The perfect example of that is the way The Hulk is handled. Everybody in the audience knows the character; there’s nothing to be gained by pretending that it’s a mystery, or that there’s the need for an origin story. Most attempts at handling the character have either been too shallow — he’s just a big, stupid, unstoppable force — or way, way, way too maudlin — a tragic figure desperately looking for a cure for the beast he can’t control and also he’s psychologically damaged by child abuse. Whedon understands that neither of those are going to work, and the most clever bit of all is that he actually winds up getting both.
For the entire first half of the movie, he builds up this aura of foreboding around the Hulk. We see Black Widow, immediately after establishing herself as a bad-ass super spy, react with dread at the thought of having to run up against him. People, including Banner himself, are reluctant to mention him by name. We see brief flashes of his attacks on video screens. He’s established as the one thing powerful enough to tear apart the entire group. The movie doesn’t take it too far — Tony Stark’s there to make it clear that we all know who and what The Hulk is, it’s not like we’re supposed to be genuinely surprised. And then The Hulk’s first appearance turns out to be as horribly destructive as we’d been led to expect; it’s not Hulk as super-hero but Hulk as super-werewolf. But after giving us all of that build-up and the requisite pay-off, then the movie can deliver one final twist on the character: characters have been asking Banner repeatedly how he maintains control, and he’s been reluctant to answer. It’s not just a case of Dr. Jekyll desperately suppressing his Mr. Hyde; it’s not a completely separate personality, but something he has some degree of control over. Hulk as super-werewolf and super-hero.
The nearest I can come to a complaint: there is one gag that’s used repeatedly — one character gets interrupted as another suddenly comes in and knocks him off-screen. And yet somehow, it never stopped working.
Ever since Iron Man took me completely by surprise, I’ve been trying to figure out exactly why Marvel’s had so much more success translating super-heroes to film than DC has. Sure, Daredevil and Elektra were abominations, and I’m still waiting for them to make a third X-Men movie (hopefully it’ll come out before they make a sequel to Aliens). But it’s not just that they’ve avoided a string of disasters like Tim Burton’s and Joel Schumacher’s desecration of the Batman franchise. (If you still think that Tim Burton’s first Batman movie wasn’t that bad, then I suggest you haven’t seen it recently enough). They’ve actually managed to produce a string of good-to-outstanding movies. I’ve never been interested in Marvel comics but have loved DC, while with the movies, it’s the opposite. I even liked Thor.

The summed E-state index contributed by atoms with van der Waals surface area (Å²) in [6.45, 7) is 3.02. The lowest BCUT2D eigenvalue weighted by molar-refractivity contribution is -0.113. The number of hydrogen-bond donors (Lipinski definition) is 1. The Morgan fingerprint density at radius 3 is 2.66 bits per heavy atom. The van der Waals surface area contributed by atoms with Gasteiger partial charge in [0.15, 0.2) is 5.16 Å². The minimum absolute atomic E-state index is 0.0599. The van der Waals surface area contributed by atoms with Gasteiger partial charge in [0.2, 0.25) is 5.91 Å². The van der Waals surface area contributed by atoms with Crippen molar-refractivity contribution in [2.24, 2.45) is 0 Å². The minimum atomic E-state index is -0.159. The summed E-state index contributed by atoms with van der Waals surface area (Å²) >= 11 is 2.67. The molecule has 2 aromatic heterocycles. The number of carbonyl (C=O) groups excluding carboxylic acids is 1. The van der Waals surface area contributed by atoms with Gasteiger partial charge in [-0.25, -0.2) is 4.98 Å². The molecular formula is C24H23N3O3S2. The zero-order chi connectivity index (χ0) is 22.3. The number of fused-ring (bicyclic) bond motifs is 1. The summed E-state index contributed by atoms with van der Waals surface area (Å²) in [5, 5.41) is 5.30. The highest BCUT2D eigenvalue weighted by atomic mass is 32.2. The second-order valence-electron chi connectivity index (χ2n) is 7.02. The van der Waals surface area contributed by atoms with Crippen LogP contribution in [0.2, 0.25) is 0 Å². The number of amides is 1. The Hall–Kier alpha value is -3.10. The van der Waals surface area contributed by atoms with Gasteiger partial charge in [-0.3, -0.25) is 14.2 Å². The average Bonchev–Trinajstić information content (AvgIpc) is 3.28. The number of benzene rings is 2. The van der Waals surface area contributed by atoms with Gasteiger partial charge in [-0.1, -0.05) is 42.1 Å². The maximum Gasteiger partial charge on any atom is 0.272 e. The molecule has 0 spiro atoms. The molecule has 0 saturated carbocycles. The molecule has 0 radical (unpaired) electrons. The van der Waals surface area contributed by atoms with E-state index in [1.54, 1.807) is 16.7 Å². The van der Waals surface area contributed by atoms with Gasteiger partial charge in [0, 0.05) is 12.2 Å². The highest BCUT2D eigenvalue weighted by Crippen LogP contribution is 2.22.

I’ve speculated on why that is, exactly: for one thing, pairing directors with the franchises they’re ideally suited to handle, and letting them put their unique mark on each one. But watching The Avengers finally made it clear. It comes down to the oldest and most obvious observation you can make about the comics: it’s New York City vs. Metropolis and Gotham City. DC’s characters have always been inherently fantastic and larger than life, and their adventures are in fictional cities. Marvel deliberately made its characters human and flawed and placed them in real-world settings, so they’d be more relatable to angst-ridden teens. DC heroes are the ones you aspire to be, Marvel heroes are the ones you identify with.
That’s why Christopher Nolan’s interpretations of Batman are fine as movies but simply don’t work for me as Batman stories, and why The Avengers is the perfect capstone to Marvel’s string of successes. (It’s also why DC works better in animated formats than Marvel tends to). It’s because translating Batman (or Superman) to the real world inevitably drains them of something. Translating Marvel’s characters to film makes them come alive. They’re already designed to be real humans placed into fantastic situations. No matter how bizarre their stories get — and Marvel’s had some of the most bizarre and convoluted continuity imaginable — there’s still something tethering them to the real world. Even Thor’s got family issues and an annoying kid brother.
So you can have a moment like a $10 bet between Nick Fury, one-eyed commander of the paramilitary spy organization S.H.I.E.L.D., and Captain America, the super soldier who fought Nazis and the Red Skull in WWII before being frozen under the ocean for 70 years, that he’s about to see something he’s never seen before. And it’s a moment that actually works.